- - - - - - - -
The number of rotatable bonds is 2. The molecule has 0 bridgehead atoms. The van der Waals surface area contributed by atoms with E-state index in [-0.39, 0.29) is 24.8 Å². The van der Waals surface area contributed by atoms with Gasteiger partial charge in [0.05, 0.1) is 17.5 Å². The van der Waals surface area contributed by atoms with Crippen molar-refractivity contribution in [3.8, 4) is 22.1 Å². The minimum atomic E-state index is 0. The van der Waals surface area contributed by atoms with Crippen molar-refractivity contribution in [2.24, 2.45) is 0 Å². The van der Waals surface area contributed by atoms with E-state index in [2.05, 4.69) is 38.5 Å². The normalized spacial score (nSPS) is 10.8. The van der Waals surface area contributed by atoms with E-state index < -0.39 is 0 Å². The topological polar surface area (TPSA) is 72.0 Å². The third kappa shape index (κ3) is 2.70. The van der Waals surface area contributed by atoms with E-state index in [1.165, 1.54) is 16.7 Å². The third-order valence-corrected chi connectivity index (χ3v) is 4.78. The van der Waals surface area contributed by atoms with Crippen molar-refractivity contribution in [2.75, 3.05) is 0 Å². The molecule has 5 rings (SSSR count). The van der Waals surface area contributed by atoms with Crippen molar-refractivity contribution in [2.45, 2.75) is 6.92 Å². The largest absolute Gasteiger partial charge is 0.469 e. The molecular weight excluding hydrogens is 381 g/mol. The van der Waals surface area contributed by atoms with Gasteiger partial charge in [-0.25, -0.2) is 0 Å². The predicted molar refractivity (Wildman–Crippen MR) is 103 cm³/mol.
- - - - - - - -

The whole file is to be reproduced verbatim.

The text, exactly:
The number of rotatable bonds is 2. The molecule has 0 bridgehead atoms. The van der Waals surface area contributed by atoms with E-state index in [-0.39, 0.29) is 24.8 Å². The van der Waals surface area contributed by atoms with Gasteiger partial charge in [0.05, 0.1) is 17.5 Å². The van der Waals surface area contributed by atoms with Crippen molar-refractivity contribution in [3.8, 4) is 22.1 Å². The minimum atomic E-state index is 0. The van der Waals surface area contributed by atoms with Crippen molar-refractivity contribution in [2.24, 2.45) is 0 Å². The van der Waals surface area contributed by atoms with E-state index in [2.05, 4.69) is 38.5 Å². The normalized spacial score (nSPS) is 10.8. The van der Waals surface area contributed by atoms with E-state index < -0.39 is 0 Å². The topological polar surface area (TPSA) is 72.0 Å². The third kappa shape index (κ3) is 2.70. The van der Waals surface area contributed by atoms with E-state index in [1.165, 1.54) is 16.7 Å². The third-order valence-corrected chi connectivity index (χ3v) is 4.78. The van der Waals surface area contributed by atoms with Crippen molar-refractivity contribution in [2.75, 3.05) is 0 Å². The molecule has 5 rings (SSSR count). The van der Waals surface area contributed by atoms with Crippen molar-refractivity contribution in [2.45, 2.75) is 6.92 Å². The largest absolute Gasteiger partial charge is 0.469 e. The molecular weight excluding hydrogens is 381 g/mol. The van der Waals surface area contributed by atoms with Gasteiger partial charge in [-0.25, -0.2) is 0 Å². The predicted molar refractivity (Wildman–Crippen MR) is 103 cm³/mol.